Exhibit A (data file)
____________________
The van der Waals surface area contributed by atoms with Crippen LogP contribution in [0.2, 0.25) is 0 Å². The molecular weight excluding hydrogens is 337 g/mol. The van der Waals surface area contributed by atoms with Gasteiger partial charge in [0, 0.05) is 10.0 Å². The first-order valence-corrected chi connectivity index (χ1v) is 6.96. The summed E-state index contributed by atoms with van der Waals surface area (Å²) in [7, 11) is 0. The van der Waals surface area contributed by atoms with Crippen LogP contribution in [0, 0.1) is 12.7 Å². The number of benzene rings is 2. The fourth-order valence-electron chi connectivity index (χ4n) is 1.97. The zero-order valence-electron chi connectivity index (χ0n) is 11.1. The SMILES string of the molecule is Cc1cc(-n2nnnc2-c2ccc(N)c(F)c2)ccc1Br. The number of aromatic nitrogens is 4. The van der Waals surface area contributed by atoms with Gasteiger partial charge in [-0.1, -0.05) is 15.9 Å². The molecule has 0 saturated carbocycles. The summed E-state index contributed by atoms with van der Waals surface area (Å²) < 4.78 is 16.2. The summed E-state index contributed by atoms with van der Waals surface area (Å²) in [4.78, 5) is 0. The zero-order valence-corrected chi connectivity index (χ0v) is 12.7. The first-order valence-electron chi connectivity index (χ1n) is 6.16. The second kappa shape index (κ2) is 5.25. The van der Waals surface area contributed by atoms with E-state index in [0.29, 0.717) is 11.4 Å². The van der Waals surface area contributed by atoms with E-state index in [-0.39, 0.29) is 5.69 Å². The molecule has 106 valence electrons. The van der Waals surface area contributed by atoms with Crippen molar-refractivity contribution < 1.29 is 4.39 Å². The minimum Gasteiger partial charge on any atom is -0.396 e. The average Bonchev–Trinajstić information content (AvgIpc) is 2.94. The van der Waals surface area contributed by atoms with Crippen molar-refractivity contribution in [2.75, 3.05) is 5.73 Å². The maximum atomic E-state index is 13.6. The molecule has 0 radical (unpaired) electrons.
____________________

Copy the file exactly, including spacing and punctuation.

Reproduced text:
The van der Waals surface area contributed by atoms with Crippen LogP contribution in [0.2, 0.25) is 0 Å². The molecular weight excluding hydrogens is 337 g/mol. The van der Waals surface area contributed by atoms with Gasteiger partial charge in [0, 0.05) is 10.0 Å². The first-order valence-corrected chi connectivity index (χ1v) is 6.96. The summed E-state index contributed by atoms with van der Waals surface area (Å²) in [7, 11) is 0. The van der Waals surface area contributed by atoms with Crippen LogP contribution in [0, 0.1) is 12.7 Å². The number of benzene rings is 2. The fourth-order valence-electron chi connectivity index (χ4n) is 1.97. The zero-order valence-electron chi connectivity index (χ0n) is 11.1. The SMILES string of the molecule is Cc1cc(-n2nnnc2-c2ccc(N)c(F)c2)ccc1Br. The number of aromatic nitrogens is 4. The van der Waals surface area contributed by atoms with Gasteiger partial charge in [-0.1, -0.05) is 15.9 Å². The molecule has 0 saturated carbocycles. The summed E-state index contributed by atoms with van der Waals surface area (Å²) < 4.78 is 16.2. The summed E-state index contributed by atoms with van der Waals surface area (Å²) in [4.78, 5) is 0. The zero-order valence-corrected chi connectivity index (χ0v) is 12.7. The first-order valence-electron chi connectivity index (χ1n) is 6.16. The second kappa shape index (κ2) is 5.25. The van der Waals surface area contributed by atoms with E-state index in [0.29, 0.717) is 11.4 Å². The van der Waals surface area contributed by atoms with E-state index in [-0.39, 0.29) is 5.69 Å². The molecule has 106 valence electrons. The van der Waals surface area contributed by atoms with Crippen molar-refractivity contribution < 1.29 is 4.39 Å². The minimum Gasteiger partial charge on any atom is -0.396 e. The average Bonchev–Trinajstić information content (AvgIpc) is 2.94. The van der Waals surface area contributed by atoms with Crippen molar-refractivity contribution in [2.75, 3.05) is 5.73 Å². The maximum atomic E-state index is 13.6. The molecule has 0 radical (unpaired) electrons.